The term “American Gulag” has been coined by Kipnis to refer to harsh forms of gangs that American young boys form in order to get the attention they need. These young boys tend to move in groups which are defined by different styles, so that loud music, drug and alcohol abuse form the main activity in their lives as a whole. This destructive behavior amongst the American youth is defined by guns, homicides, lawlessness, as well as assault and substance abuse. Unlike other parts of the globe, the activity is considered to be rampant in America as a whole.
The term “Bad Boys to Good Men” is used by Kipnis to refer to the change of the course that he took in order to live a meaningful adult life altogether. In the book, he narrates the experience he had as a young teenager who after beating at home left for streets, foster homes, as well as other juvenile institutions. In the end, he decided to reform in order to live a positive life for which he dedicated it to help other young and troubled boys. In the book, he provides solutions that should be emulated and practiced by the adult fraternity in a bid to prevent and protect young boys from living negatively. He uses clinical assertions to defend and advise parents on the methodology to be used to deal with young boys.
The move to medicate boys with Ritalin in order to stimulate their respective attention-deficit natures is condemned and is considered unethical especially because it interferes with the normal behavior of boys in their respective undertakings. Also, the fact that 70 % of young teenagers subjected to violent behavior tend to replicate the same to their young children when they marry proves the assumption that violence is considered unethical and not up to the task.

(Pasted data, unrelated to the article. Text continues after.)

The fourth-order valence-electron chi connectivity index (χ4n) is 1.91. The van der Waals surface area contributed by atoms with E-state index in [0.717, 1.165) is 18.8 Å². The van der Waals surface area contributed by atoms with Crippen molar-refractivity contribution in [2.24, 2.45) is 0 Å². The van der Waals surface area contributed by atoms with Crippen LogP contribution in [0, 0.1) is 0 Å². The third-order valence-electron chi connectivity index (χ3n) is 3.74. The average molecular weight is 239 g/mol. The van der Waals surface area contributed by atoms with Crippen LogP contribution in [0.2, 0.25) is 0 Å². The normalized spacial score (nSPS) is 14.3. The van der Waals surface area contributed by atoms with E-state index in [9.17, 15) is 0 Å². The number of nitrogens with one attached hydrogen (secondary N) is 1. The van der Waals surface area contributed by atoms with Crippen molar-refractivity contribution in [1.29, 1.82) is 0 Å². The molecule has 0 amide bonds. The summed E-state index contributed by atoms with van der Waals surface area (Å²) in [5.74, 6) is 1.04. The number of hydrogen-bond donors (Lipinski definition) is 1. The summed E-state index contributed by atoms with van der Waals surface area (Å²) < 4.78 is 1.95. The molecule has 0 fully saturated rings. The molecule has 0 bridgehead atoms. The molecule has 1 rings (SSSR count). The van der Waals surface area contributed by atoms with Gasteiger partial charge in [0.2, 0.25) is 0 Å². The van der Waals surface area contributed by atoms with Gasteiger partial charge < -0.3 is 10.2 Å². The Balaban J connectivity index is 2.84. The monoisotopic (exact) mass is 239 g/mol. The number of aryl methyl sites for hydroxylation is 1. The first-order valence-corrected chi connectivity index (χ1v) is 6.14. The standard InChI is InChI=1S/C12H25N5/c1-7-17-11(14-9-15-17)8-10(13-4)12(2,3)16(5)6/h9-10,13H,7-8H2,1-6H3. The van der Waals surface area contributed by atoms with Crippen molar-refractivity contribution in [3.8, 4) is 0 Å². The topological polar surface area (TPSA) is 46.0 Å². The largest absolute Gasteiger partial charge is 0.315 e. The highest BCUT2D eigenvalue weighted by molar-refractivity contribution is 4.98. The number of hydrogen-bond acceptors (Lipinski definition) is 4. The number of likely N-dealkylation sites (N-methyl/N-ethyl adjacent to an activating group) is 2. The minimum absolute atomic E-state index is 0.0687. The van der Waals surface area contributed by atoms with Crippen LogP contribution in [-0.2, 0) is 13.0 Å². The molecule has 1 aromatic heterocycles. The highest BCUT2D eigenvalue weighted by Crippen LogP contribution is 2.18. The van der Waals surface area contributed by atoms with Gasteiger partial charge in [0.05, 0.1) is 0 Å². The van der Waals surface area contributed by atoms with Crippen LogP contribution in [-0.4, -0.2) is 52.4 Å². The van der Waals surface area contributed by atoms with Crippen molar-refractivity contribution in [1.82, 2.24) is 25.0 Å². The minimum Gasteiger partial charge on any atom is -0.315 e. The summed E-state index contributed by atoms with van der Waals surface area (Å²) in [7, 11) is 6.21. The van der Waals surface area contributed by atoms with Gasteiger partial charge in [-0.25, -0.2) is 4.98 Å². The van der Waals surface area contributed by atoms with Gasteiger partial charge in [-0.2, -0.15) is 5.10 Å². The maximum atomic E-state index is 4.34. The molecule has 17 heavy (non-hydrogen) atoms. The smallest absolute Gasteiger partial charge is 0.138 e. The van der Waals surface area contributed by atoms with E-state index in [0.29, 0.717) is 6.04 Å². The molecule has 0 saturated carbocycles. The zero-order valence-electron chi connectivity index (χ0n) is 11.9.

My experience with the book is rather positive, since facts and occurrences happening in the book insight one’s deeper thinking. One is placed in a fair position through which one can think critically about various challenges young boys face while undergoing growth and development: both physically and psychologically.
The author provides the platform of challenges boys face and, in turn, present solutions to these plights altogether. Such challenges, as in exposure and parent neglect that force young boys to resort to violence, are considered reparable; especially, that parents can be enlightened on the matter and be equipped with necessary knowledge required to contain the matter at hand. Also, adult males are encouraged to play role models to young boys, and in that manner help they identify their respective talents and abilities. Teachers are expected to conduct themselves in a manner which promotes cohesion and equality altogether.